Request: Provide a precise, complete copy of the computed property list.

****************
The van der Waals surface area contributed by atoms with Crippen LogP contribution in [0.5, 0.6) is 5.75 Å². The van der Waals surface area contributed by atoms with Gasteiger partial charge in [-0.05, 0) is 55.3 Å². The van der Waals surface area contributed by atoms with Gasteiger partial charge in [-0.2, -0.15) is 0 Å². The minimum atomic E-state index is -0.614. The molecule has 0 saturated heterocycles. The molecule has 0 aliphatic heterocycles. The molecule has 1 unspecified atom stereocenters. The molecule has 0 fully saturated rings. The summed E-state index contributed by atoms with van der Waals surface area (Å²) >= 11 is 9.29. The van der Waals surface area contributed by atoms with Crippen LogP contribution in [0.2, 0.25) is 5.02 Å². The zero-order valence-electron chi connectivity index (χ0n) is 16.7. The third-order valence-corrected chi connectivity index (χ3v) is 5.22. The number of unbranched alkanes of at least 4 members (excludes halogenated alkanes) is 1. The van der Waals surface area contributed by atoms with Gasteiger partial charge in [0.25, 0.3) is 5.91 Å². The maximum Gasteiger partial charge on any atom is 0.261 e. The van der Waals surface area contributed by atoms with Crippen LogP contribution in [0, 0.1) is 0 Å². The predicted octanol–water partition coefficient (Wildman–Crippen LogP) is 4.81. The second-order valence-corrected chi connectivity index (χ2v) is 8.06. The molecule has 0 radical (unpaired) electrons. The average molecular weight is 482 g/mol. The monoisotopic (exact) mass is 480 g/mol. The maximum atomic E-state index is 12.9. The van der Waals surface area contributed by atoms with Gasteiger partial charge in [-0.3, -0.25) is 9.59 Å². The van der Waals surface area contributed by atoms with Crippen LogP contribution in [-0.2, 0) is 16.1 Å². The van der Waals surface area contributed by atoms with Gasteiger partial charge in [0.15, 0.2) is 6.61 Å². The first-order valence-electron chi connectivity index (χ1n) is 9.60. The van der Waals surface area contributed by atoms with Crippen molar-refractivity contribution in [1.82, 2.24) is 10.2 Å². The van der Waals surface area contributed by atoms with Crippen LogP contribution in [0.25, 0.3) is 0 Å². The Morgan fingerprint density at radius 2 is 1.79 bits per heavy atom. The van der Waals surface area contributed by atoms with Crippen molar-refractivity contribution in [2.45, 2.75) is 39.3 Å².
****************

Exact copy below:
The van der Waals surface area contributed by atoms with Crippen LogP contribution in [0.5, 0.6) is 5.75 Å². The van der Waals surface area contributed by atoms with Gasteiger partial charge in [-0.05, 0) is 55.3 Å². The van der Waals surface area contributed by atoms with Gasteiger partial charge in [-0.2, -0.15) is 0 Å². The minimum atomic E-state index is -0.614. The molecule has 0 saturated heterocycles. The molecule has 0 aliphatic heterocycles. The molecule has 1 unspecified atom stereocenters. The molecule has 0 fully saturated rings. The summed E-state index contributed by atoms with van der Waals surface area (Å²) >= 11 is 9.29. The van der Waals surface area contributed by atoms with Crippen LogP contribution in [0.2, 0.25) is 5.02 Å². The zero-order valence-electron chi connectivity index (χ0n) is 16.7. The third-order valence-corrected chi connectivity index (χ3v) is 5.22. The number of unbranched alkanes of at least 4 members (excludes halogenated alkanes) is 1. The van der Waals surface area contributed by atoms with Gasteiger partial charge in [0.25, 0.3) is 5.91 Å². The maximum Gasteiger partial charge on any atom is 0.261 e. The van der Waals surface area contributed by atoms with Crippen LogP contribution in [0, 0.1) is 0 Å². The predicted octanol–water partition coefficient (Wildman–Crippen LogP) is 4.81. The second-order valence-corrected chi connectivity index (χ2v) is 8.06. The molecule has 0 radical (unpaired) electrons. The average molecular weight is 482 g/mol. The monoisotopic (exact) mass is 480 g/mol. The maximum atomic E-state index is 12.9. The van der Waals surface area contributed by atoms with Gasteiger partial charge in [-0.3, -0.25) is 9.59 Å². The van der Waals surface area contributed by atoms with Crippen LogP contribution in [-0.2, 0) is 16.1 Å². The van der Waals surface area contributed by atoms with Gasteiger partial charge in [0.15, 0.2) is 6.61 Å². The first-order valence-electron chi connectivity index (χ1n) is 9.60. The van der Waals surface area contributed by atoms with Crippen molar-refractivity contribution in [1.82, 2.24) is 10.2 Å². The van der Waals surface area contributed by atoms with Crippen LogP contribution in [0.25, 0.3) is 0 Å². The Morgan fingerprint density at radius 2 is 1.79 bits per heavy atom. The van der Waals surface area contributed by atoms with Crippen molar-refractivity contribution in [2.45, 2.75) is 39.3 Å².